Monday, January 5, 2009

Holy Crap, I Used to Love Driving

Minnesota is not a state for drivers, just like the ocean is not a geographical form for air-breathers.

I had one simple trip to make today: register my independent study class at the St. Paul Metro State campus.  A twenty-minute drive in either direction.  Once I got there, it took less than 30 seconds to enter the Registration office, hand a worker my application, receive instructions that I'd be contacted by phone once it went through, and leave.  It seriously was that quick.

But it was one thin strand of meat and cheese in a bulky, undercooked, moldy tortilla of ignorance, forming the most hateful burrito.

You know those four-way stops, where you pull up, stop, and go?  Where you pull up, someone else pulls up, you go and then they go?  You take turns like that?  Apparently I live near a magical four-way stop constructed by anarchist masons, where you pull up and anybody who fucking feels like it pulls out in front of you, be it a salt truck, a yuppie with a douchy faux-hawk, or a guy skidding around on the ice with his ten-speed bike.  Or, in my case, all three at once.

The highway was harrowing.  Envoys from Greece must've installed all these "LANE ENDS, MERGE LEFT" signs, because Minnesotans have never seen them before in their lives and cannot interpret them to save their lives.  They will hover next to you even as their little white line turns dotted, even as it disappears and the concrete wall comes drawing ever nearer their passenger side.  Even then, it never occurs to them what is happening but it's somehow your fault, not theirs.

I was waiting at a red light and when it finally turned green I started to leave.  One car drove through from the right, and then a second car drove through (this is at a no-turn-on-red intersection).  The third car driving through forced me to brake.  He glanced up, gave a limp wave as if to forgive me my transgression, and coasted through his red light in all nonchalance.

And I'd like to say an ambulance cut me off, that would be a better story, but it was only an Allina Home Oxygen Medical Supply truck.  He was in the left lane, an exit-only lane for the highway, and I was in the right lane.  Abruptly he decided he needed my lane and drove into it.  He would have driven into me if I hadn't been quicker, again, on the brakes.  Once in front of me, he slammed on his brakes.  He had a green light and the street was empty in front of him for a full block: he simply decided to teach me a little lesson in impertinence, I suppose.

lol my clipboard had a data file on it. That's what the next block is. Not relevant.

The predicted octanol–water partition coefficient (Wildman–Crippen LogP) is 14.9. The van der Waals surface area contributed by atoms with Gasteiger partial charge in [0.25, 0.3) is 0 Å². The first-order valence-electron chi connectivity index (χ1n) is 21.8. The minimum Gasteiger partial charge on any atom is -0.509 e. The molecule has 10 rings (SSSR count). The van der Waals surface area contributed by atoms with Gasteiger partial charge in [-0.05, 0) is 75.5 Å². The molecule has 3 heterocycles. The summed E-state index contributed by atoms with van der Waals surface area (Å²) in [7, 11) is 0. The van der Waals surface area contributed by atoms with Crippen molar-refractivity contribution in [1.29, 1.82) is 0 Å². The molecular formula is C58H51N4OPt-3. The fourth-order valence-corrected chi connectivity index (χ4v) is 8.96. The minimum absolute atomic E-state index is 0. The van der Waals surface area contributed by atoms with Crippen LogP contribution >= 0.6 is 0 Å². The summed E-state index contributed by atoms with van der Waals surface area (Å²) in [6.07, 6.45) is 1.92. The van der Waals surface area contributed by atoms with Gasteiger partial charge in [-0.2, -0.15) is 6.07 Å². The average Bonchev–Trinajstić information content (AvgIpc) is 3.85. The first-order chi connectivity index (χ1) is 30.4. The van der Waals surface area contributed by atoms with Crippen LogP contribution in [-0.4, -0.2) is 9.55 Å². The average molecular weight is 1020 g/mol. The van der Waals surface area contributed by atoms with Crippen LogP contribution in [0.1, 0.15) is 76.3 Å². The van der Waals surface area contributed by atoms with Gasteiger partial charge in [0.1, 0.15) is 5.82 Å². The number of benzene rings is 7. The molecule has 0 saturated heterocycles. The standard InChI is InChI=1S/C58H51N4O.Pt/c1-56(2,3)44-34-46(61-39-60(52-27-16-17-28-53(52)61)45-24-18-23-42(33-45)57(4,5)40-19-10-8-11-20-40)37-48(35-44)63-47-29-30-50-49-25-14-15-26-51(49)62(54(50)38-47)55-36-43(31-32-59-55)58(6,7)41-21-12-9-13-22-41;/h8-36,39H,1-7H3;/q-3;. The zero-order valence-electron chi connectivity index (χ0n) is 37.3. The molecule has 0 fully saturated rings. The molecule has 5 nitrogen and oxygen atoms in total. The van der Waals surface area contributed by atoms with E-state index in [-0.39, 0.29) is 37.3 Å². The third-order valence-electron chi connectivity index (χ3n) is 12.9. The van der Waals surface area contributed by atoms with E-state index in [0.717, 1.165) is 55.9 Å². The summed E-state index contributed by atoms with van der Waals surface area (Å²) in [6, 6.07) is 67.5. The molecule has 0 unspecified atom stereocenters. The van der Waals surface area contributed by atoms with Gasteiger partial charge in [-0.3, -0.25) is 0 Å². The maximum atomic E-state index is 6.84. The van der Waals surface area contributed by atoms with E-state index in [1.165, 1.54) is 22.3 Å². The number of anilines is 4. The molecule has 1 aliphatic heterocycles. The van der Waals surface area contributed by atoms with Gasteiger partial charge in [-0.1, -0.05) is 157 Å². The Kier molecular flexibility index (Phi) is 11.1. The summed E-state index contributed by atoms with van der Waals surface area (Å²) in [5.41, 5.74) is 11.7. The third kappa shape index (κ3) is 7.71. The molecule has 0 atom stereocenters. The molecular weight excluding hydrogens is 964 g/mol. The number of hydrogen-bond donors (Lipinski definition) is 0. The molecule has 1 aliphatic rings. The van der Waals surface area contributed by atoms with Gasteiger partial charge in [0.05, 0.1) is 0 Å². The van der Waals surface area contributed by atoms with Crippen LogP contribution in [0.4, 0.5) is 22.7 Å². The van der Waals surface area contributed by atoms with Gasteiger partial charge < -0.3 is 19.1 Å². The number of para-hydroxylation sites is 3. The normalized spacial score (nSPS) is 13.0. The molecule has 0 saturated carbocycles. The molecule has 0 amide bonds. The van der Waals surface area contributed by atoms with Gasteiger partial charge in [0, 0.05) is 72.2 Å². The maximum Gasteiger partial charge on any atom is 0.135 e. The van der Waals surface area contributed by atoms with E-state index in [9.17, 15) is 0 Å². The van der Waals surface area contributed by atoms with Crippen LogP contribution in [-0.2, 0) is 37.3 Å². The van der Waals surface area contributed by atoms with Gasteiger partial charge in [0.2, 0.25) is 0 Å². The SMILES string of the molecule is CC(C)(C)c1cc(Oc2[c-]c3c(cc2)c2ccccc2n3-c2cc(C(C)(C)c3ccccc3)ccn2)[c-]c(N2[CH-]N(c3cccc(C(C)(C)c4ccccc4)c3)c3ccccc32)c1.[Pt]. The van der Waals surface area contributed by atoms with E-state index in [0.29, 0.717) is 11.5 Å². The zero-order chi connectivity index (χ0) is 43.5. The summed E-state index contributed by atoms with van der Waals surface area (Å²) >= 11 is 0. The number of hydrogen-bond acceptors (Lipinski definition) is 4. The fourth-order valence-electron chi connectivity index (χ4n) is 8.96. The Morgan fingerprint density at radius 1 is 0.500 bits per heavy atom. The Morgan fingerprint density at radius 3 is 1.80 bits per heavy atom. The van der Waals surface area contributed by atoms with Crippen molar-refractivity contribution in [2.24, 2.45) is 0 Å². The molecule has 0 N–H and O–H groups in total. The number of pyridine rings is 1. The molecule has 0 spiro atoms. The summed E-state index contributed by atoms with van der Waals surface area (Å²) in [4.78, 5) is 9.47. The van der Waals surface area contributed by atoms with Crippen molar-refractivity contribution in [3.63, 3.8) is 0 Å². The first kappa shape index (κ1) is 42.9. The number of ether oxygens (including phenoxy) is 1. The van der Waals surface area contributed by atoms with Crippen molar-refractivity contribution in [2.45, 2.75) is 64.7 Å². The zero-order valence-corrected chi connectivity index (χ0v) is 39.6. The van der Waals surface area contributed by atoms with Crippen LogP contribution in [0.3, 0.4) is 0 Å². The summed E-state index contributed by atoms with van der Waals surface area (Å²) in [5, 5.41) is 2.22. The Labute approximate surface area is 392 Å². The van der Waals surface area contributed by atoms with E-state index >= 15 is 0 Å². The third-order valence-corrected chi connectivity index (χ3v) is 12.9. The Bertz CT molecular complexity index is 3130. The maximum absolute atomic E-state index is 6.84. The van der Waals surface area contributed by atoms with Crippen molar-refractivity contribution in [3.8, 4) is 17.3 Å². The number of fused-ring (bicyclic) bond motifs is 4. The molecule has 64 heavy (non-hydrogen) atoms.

I tried to go around him so he sped up.  I hit a patch of unplowed snow (this was in a low-income neighborhood where plowing is a low priority) and started skidding toward a parked car.  The Allina driver helped out not by driving ahead to clear the area around me, but by slowing down to block my car from getting out of the snow.  Slower and slower we went: I, struggling to keep the car from spinning, and he, struggling to keep me from clear road.  Fortunately, I could see in his passenger-side mirror, none of this nonsense kept him from his phone call.  Eventually we slowed to under five miles an hour and he decided his prank wasn't worth that much time, and he drove off.  I got the car under control and moved back into the cleared street.

That was when I drove up to the magic anarchical four-way stop.

Once, long ago, driving was a joy to me.  A very long time ago.

(This post, per previous experiment, was written via Safari.)

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